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Halo: Reach‘s beta has ended. The combat is finally over and the dust is beginning to settle. Spartans versus Elites, Spartans versus Spartans and Elites versus Elites. It’s all a massive explosion of carnage and combat.

That said, the planet has yet to fall. This fall the game proper will be released but until then, Bungie will be going over the results and and games fought over the past two weeks and fine tuning the multi-player experience.

So what came of the beta? Well it was fun, for one, but it was hardly a perfect experience. For every jubilant cry of victory there were expletives aplenty spewed into headsets.

Read on for our thoughts. 

First, the good.

The game is an outstanding, outstanding piece of fun. The addition of new guns, armor types (more on them later) and gametypes is a massive improvement over what Halo 3 and ODST managed with the community (and it is a massive community).

The removal of Elites as a playable option in normal slayer games was a good one. The shorter, more hunched Covenant warriors were difficult to headshot and harder to spot in general. Instead, the Elites can only fight each other in Covy Slayer or other Spartans in Covenent/UNSC grudge-matches in Invasion or Generator Destruction matches. It evens things out, mostly.

The new match selection is outstanding well done. Instead of a pre-selected option and veto, voting to one of three (or none of the above) with the simple majority winner being selected removes the SWAT/shotty-snipers circle of Hell that’s existed in our 360 for the past three years.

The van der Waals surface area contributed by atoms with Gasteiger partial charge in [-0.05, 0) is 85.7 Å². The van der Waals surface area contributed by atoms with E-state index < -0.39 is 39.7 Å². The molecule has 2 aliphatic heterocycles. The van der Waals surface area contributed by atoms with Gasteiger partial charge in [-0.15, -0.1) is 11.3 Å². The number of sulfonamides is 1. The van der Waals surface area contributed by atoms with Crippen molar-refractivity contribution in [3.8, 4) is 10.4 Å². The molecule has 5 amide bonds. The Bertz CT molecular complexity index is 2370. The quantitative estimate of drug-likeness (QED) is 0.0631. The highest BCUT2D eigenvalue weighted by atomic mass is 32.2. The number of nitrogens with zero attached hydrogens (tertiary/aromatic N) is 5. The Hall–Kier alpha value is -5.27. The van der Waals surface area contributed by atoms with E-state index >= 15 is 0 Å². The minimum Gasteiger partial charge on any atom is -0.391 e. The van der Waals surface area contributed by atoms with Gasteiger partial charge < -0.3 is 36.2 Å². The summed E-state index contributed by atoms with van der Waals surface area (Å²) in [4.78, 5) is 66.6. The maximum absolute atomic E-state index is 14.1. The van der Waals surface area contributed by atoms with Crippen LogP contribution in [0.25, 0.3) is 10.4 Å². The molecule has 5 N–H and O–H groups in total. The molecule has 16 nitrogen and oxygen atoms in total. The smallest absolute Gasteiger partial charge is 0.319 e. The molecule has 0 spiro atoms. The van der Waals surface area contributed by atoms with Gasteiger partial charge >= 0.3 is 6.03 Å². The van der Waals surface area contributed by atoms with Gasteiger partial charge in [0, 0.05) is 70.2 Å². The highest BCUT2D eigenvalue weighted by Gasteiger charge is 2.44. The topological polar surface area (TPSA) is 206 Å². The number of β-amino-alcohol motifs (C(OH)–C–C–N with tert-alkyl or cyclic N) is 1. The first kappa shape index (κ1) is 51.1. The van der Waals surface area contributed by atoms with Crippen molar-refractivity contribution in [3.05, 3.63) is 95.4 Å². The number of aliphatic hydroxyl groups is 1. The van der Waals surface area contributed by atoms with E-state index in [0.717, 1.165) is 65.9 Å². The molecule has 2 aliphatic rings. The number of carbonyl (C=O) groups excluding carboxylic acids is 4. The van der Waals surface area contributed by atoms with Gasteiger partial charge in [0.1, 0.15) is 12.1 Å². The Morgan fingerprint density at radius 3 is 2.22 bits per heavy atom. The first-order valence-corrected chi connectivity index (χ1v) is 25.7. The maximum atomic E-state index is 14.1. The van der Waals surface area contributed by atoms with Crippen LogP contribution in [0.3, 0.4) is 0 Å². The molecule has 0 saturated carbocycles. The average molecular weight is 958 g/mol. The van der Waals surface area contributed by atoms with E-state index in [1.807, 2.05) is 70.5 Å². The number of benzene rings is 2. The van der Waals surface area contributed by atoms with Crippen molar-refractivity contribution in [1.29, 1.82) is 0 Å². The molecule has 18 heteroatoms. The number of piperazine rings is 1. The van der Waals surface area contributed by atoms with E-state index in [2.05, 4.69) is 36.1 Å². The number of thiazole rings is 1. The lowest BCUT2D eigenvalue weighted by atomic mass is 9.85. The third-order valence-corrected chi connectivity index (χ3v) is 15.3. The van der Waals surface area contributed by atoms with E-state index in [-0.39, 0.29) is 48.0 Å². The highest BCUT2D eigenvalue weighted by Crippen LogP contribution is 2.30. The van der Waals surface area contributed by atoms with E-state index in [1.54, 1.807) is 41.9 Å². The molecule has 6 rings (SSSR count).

The removal of the ridiculous item combos and dual wielding has smoothed out the game and made it much leaner and fun, back to the simplicity of the original Halo’s multiplayer with some added bonuses.

The armour types are awesome. Jetpacks, active camo, sprinting and a personal timed overshield make things much more balanced than the old race for the active camo free-for-alls that happened before. That said, they’re definitely not perfect and it’s here that Bungie needs to do the most work.

Personally, we prefer Scout in most cases although the community at large loves those jetpacks…

The types cross across races with some minor differences for one simple reason – the races play differently.

This is both a blessing and a curse – the bigger, badder more intimidating Elites are broader and easier to hit, but more powerful, have more health, start with plasma grenades and are harder to headshot from a distance. The fun we had plasma charging and then melee killing Spartans could not be equalled. It’s the key to winning in SvE Slayer – everything else is just a bonus.

With the new races comes new melee kills, which was sorely needed. Pistol whipping everyone in every situation was rather lame and now assassinations are done with context (and race) specific kills. This is awesome. The animations are great and enjoyable to watch, but you’ve probably already seen them.

Invasion is a fun new, characterful mode that pits Elites and Spartans against each other, where Elites try and steal generator cores from the Spartans. The only problem is the lack of explanation. The directions were unclear and once the Elites went from winning 2-0 to losing 3-2 after the game had been called.

Everyone was a bit confused. More clarification would be nice here, Bungie.

So what of the bad? Well, the weapons are a mixed bag and some of the level design is a bit weird and one particular armor type needs nerfing in the extreme.